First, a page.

The Bank of Japan must be vigilant to the risk its massive stimulus programme could overheat the economy and create financial imbalances, board member Koji Ishida said on Thursday.
The former banking executive said he saw no immediate signs the central bank’s aggressive money printing was sowing the seeds of an asset bubble, and that such risks were something to worry about in the long-term.
But his warning about the rising costs of the BOJ’s aggressive money printing contrasts with the views of Governor Haruhiko Kuroda, who has mostly dismissed such risks and talked up the near-term benefits of the stimulus programme.
“It’s necessary to look carefully, from a long-term perspective, whether there is no build-up in risks to Japan’s financial system,” Ishida told business leaders in Kyoto, western Japan.
Ishida was among four of the nine board members who voted against the BOJ’s decision to expand stimulus last October to prevent slumping oil prices, and a subsequent slowdown in inflation, from delaying a sustained exit from deflation.
DEEP BOARD RIFT
His comments underscore a deep rift within the BOJ board between members confident of the success of the bank’s stimulus programme, and those becoming increasingly worried about its demerits – such as distorting market functions.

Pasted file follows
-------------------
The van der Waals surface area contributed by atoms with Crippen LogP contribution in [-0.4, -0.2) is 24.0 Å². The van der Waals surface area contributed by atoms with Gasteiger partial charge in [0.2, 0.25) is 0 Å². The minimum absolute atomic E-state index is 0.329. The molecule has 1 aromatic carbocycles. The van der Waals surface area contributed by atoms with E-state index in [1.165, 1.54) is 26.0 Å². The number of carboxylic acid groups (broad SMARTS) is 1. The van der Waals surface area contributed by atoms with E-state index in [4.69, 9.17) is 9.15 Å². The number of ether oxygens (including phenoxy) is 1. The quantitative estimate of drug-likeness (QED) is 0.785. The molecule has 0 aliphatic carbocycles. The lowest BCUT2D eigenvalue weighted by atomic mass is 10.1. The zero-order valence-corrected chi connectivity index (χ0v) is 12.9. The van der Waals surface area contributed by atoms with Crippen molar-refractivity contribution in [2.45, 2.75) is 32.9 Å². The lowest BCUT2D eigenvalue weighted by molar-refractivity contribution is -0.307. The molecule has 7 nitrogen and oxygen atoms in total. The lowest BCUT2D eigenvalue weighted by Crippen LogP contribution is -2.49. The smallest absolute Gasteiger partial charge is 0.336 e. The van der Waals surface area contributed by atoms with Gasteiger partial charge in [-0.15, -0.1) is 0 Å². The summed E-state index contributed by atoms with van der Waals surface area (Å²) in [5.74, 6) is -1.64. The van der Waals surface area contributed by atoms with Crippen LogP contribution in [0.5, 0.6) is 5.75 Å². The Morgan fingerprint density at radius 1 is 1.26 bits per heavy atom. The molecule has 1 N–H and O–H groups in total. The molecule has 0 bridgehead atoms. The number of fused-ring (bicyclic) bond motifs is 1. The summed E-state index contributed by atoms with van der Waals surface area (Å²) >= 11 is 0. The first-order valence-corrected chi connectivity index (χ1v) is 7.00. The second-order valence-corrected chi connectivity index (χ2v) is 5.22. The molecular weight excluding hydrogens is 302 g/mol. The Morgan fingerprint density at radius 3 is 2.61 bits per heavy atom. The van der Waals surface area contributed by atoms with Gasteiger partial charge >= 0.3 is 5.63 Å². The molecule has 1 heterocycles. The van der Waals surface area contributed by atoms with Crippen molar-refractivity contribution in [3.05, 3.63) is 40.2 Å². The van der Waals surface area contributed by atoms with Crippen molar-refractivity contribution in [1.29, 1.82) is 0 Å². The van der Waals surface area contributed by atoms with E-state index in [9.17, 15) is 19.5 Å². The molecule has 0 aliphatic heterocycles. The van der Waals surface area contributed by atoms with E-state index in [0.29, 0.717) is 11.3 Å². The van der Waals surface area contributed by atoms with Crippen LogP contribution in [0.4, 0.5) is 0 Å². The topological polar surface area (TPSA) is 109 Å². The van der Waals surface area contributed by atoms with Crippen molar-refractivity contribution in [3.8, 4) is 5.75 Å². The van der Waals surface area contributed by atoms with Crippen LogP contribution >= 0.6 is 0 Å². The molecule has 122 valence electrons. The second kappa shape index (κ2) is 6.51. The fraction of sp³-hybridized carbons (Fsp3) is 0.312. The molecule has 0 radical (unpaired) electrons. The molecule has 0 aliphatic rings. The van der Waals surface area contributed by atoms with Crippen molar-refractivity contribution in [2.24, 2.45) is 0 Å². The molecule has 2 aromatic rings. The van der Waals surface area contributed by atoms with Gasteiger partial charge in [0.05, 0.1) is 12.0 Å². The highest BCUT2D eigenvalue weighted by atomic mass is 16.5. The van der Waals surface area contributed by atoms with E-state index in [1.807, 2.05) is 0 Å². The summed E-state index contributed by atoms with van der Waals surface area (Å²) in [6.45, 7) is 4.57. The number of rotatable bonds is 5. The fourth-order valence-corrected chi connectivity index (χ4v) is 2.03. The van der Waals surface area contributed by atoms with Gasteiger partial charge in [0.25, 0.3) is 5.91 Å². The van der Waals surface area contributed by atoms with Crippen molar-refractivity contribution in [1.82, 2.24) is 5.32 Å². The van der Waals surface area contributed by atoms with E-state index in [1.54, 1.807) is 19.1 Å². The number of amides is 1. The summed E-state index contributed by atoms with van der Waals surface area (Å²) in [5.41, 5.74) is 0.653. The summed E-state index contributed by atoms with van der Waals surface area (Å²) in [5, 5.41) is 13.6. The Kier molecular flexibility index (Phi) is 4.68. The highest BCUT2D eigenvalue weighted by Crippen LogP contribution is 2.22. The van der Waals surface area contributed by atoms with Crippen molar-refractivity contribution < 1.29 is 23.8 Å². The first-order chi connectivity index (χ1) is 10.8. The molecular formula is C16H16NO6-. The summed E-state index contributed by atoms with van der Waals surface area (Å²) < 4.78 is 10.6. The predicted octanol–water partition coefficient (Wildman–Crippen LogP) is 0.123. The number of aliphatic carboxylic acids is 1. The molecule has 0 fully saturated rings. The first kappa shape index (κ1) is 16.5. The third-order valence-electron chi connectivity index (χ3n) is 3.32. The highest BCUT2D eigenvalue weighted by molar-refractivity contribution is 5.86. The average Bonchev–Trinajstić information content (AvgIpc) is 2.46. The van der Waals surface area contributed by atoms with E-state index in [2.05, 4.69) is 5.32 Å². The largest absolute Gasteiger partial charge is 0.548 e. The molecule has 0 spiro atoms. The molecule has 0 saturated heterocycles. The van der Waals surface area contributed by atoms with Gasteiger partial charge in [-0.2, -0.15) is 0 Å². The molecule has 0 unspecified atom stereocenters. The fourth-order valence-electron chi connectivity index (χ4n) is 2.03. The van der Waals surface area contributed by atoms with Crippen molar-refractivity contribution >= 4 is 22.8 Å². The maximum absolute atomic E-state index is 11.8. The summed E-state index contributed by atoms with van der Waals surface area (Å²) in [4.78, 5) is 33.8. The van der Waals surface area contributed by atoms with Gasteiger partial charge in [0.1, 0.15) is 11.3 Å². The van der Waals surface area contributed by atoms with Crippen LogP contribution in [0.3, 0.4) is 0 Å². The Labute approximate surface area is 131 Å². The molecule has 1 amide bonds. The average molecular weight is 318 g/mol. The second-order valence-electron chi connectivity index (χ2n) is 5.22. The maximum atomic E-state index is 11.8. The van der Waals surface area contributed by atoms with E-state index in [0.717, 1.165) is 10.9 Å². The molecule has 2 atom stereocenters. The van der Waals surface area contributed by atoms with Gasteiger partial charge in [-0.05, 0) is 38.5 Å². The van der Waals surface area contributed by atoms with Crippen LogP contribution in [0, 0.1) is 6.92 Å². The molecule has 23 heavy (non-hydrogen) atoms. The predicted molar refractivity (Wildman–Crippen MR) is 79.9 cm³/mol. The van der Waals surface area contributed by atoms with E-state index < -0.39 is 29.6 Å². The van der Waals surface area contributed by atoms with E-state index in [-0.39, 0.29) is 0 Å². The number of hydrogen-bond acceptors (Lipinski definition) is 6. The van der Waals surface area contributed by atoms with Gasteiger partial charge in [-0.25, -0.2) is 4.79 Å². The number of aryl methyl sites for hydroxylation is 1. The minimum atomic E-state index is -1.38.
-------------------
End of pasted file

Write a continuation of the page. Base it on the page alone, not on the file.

Many BOJ officials see no need to expand stimulus again in the near future. Their view is that inflation, which has ground to a halt due to last year’s oil-price rout, will accelerate toward the BOJ’s 2 percent target by September next year as the economy improves steadily.
Ishida is reluctant to top up asset purchases, even as core consumer inflation – the BOJ’s key price gauge – has ground to a halt.
He said the BOJ must look at various indicators in measuring inflation including one gauge that strips away the effect of housing costs, which have kept falling.
Measured by that index, annual consumer inflation hit 1.5 percent in May, near the BOJ’s target, according to a graph Ishida showed the business leaders.
Ishida was cautious about Japan’s prospects.
China’s economic slowdown and lingering weakness in Asian emerging markets may weigh on Japanese exports, while it is uncertain whether factory output will pick up as recent declines in commodity prices hit raw material firms, he said.
“There’s a risk the recent softness in exports and output may hurt corporate sentiment just when companies were beginning to turn more aggressive on investment,” Ishida said.
Source: Reuters (Reporting by Leika Kihara; Editing by Richard Borsuk)